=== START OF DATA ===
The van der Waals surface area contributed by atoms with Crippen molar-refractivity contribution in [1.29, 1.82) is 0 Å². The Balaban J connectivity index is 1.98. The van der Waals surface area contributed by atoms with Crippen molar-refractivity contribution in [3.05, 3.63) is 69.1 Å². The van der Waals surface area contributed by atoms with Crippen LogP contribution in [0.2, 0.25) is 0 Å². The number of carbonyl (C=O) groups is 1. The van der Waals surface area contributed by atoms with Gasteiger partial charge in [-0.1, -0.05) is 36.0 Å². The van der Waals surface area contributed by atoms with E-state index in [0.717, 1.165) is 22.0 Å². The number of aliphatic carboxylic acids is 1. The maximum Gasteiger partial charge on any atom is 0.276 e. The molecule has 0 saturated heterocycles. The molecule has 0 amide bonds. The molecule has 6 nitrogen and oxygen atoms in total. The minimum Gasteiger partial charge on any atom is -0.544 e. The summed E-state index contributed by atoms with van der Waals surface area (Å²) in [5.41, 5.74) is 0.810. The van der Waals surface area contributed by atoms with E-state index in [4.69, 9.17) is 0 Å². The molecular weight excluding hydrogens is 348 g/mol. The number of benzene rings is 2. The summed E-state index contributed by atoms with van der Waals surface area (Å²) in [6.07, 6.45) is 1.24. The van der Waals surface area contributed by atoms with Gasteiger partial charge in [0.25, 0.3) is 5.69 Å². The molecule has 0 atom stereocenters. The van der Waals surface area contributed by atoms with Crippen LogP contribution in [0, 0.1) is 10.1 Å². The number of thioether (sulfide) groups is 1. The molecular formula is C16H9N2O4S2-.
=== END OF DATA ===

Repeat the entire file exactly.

The van der Waals surface area contributed by atoms with Crippen molar-refractivity contribution in [1.29, 1.82) is 0 Å². The Balaban J connectivity index is 1.98. The van der Waals surface area contributed by atoms with Crippen molar-refractivity contribution in [3.05, 3.63) is 69.1 Å². The van der Waals surface area contributed by atoms with Crippen LogP contribution in [0.2, 0.25) is 0 Å². The number of carbonyl (C=O) groups is 1. The van der Waals surface area contributed by atoms with Gasteiger partial charge in [-0.1, -0.05) is 36.0 Å². The van der Waals surface area contributed by atoms with E-state index in [0.717, 1.165) is 22.0 Å². The number of aliphatic carboxylic acids is 1. The maximum Gasteiger partial charge on any atom is 0.276 e. The molecule has 0 saturated heterocycles. The molecule has 0 amide bonds. The molecule has 6 nitrogen and oxygen atoms in total. The minimum Gasteiger partial charge on any atom is -0.544 e. The summed E-state index contributed by atoms with van der Waals surface area (Å²) in [5.41, 5.74) is 0.810. The van der Waals surface area contributed by atoms with E-state index in [4.69, 9.17) is 0 Å². The molecular weight excluding hydrogens is 348 g/mol. The number of benzene rings is 2. The summed E-state index contributed by atoms with van der Waals surface area (Å²) in [6.07, 6.45) is 1.24. The van der Waals surface area contributed by atoms with Gasteiger partial charge in [0.25, 0.3) is 5.69 Å². The molecule has 0 atom stereocenters. The van der Waals surface area contributed by atoms with Crippen LogP contribution in [0, 0.1) is 10.1 Å². The number of thioether (sulfide) groups is 1. The molecular formula is C16H9N2O4S2-.